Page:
9. Individual Folk Anthology. (United States)

    Griffin, Jean L.

    An individual folk anthology unit covering eight topics is described in this paper. The eight topics include (1) I have an identity, (2) my interesting name, (3) mandalas and sentences, (4) rhythms and rhymes of old times, (5) myths of my childhood, (6) folk legends/old and new, (7) aspects of folklore, and (8) slang. The activities accompanying…

  10. Evidence for practice, epistemology, and critical reflection. (United States)

    Avis, Mark; Freshwater, Dawn


    Evidence-based practice (EBP) has become a critical concept for ethical, accountable professional nursing practice. However, critical analysis of the concept suggests that EBP overemphasizes the value of scientific evidence while underplaying the role of clinical judgement and individual nursing expertise. This paper explores the empiricist position that valid evidence is the basis for all knowledge claims. We argue against the positivist idea that science should be regarded as the only credible means for generating evidence on which to base knowledge claims. We propose that the process of critically reflecting on evidence is a fundamental feature of empirical epistemology. We suggest that critical reflection on evidence derived from science, arts and humanities and, in particular, nursing practice experience can provide a sound basis for knowledge claims. While we do not attempt to define what counts as evidence, it is argued that there is much to be gained by making the processes of critical reflection explicit, and that it can make a valid contribution to expert nursing practice, without recourse to irreducible concepts such as intuition.

  11. Individualization of antiretroviral therapy

    Directory of Open Access Journals (Sweden)

    Pavlos R


    Full Text Available Rebecca Pavlos, Elizabeth J PhillipsInstitute for Immunology and Infectious Diseases, Murdoch University, Murdoch, Western Australia, AustraliaAbstract: Antiretroviral therapy (ART has evolved considerably over the last three decades. From the early days of monotherapy with high toxicities and pill burdens, through to larger pill burdens and more potent combination therapies, and finally, from 2005 and beyond where we now have the choice of low pill burdens and once-daily therapies. More convenient and less toxic regimens are also becoming available, even in resource-poor settings. An understanding of the individual variation in response to ART, both efficacy and toxicity, has evolved over this time. The strong association of the major histocompatibility class I allele HLA-B*5701 and abacavir hypersensitivity, and its translation and use in routine HIV clinical practice as a predictive marker with 100% negative predictive value, has been a success story and a notable example of the challenges and triumphs in bringing pharmacogenetics to the clinic. In real clinical practice, however, it is going to be the exception rather than the rule that individual biomarkers will definitively guide patient therapy. The need for individualized approaches to ART has been further increased by the importance of non-AIDS comorbidities in HIV clinical practice. In the future, the ideal utilization of the individualized approach to ART will likely consist of a combined approach using a combination of knowledge of drug, virus, and host (pharmacogenetic and pharmacoecologic [factors in the individual's environment that may be dynamic over time] information to guide the truly personalized prescription. This review will focus on our knowledge of the pharmacogenetics of the efficacy and toxicity of currently available antiretroviral agents and the current and potential utility of such information and approaches in present and future HIV clinical care.Keywords: HIV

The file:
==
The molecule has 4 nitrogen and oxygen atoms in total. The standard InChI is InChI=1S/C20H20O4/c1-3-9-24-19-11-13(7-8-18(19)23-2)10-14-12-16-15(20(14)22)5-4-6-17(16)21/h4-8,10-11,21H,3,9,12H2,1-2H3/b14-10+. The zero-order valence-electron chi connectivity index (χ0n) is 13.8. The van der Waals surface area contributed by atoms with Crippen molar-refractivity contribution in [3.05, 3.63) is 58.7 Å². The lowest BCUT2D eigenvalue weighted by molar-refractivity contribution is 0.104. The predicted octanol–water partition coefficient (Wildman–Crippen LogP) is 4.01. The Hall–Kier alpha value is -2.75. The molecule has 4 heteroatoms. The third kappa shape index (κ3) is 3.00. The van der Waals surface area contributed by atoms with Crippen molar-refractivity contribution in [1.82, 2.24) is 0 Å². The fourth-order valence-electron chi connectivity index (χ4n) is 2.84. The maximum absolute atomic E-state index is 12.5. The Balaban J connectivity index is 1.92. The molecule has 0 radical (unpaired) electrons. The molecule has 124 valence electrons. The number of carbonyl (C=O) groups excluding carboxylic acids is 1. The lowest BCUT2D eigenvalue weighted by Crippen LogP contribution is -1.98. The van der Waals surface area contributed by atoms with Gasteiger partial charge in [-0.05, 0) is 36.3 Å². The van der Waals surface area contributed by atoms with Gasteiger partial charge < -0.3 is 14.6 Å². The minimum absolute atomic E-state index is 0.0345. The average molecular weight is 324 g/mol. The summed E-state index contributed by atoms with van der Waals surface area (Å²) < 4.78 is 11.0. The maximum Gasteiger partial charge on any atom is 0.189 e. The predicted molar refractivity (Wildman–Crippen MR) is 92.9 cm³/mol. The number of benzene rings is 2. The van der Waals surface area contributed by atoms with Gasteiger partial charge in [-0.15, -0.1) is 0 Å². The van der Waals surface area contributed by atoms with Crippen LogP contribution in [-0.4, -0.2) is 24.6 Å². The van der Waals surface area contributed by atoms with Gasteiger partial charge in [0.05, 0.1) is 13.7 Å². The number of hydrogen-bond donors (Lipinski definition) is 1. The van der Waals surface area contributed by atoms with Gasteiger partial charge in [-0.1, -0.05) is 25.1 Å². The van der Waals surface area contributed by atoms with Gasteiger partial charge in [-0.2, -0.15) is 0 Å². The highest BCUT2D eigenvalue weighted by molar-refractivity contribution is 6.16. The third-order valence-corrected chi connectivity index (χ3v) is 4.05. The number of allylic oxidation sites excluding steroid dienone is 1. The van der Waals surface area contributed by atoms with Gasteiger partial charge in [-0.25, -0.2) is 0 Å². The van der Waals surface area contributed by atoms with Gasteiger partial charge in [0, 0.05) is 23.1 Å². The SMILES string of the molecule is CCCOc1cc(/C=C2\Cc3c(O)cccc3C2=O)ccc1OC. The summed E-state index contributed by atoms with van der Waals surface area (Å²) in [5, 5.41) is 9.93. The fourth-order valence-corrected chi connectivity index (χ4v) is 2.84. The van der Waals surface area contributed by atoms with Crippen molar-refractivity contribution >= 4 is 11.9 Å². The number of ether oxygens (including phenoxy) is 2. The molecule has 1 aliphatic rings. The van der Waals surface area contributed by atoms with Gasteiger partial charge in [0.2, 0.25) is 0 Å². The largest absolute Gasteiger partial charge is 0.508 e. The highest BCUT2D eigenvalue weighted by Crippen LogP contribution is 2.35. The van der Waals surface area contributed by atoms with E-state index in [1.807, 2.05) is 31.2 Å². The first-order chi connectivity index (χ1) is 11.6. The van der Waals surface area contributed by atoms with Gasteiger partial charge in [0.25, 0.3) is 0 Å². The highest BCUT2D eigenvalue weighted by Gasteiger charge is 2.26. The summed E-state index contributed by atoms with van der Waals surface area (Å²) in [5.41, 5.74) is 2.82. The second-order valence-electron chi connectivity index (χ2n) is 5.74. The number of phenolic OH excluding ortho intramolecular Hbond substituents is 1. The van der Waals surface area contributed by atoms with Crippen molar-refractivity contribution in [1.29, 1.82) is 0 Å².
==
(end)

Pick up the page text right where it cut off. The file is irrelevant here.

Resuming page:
12. [Influence of HIV/AIDS infection on some biochemical indicators of the nutritional status]. (United States)

    Linares, M E; Bencomo, J F; Pérez, L E; Tórrez, O; Barrera, O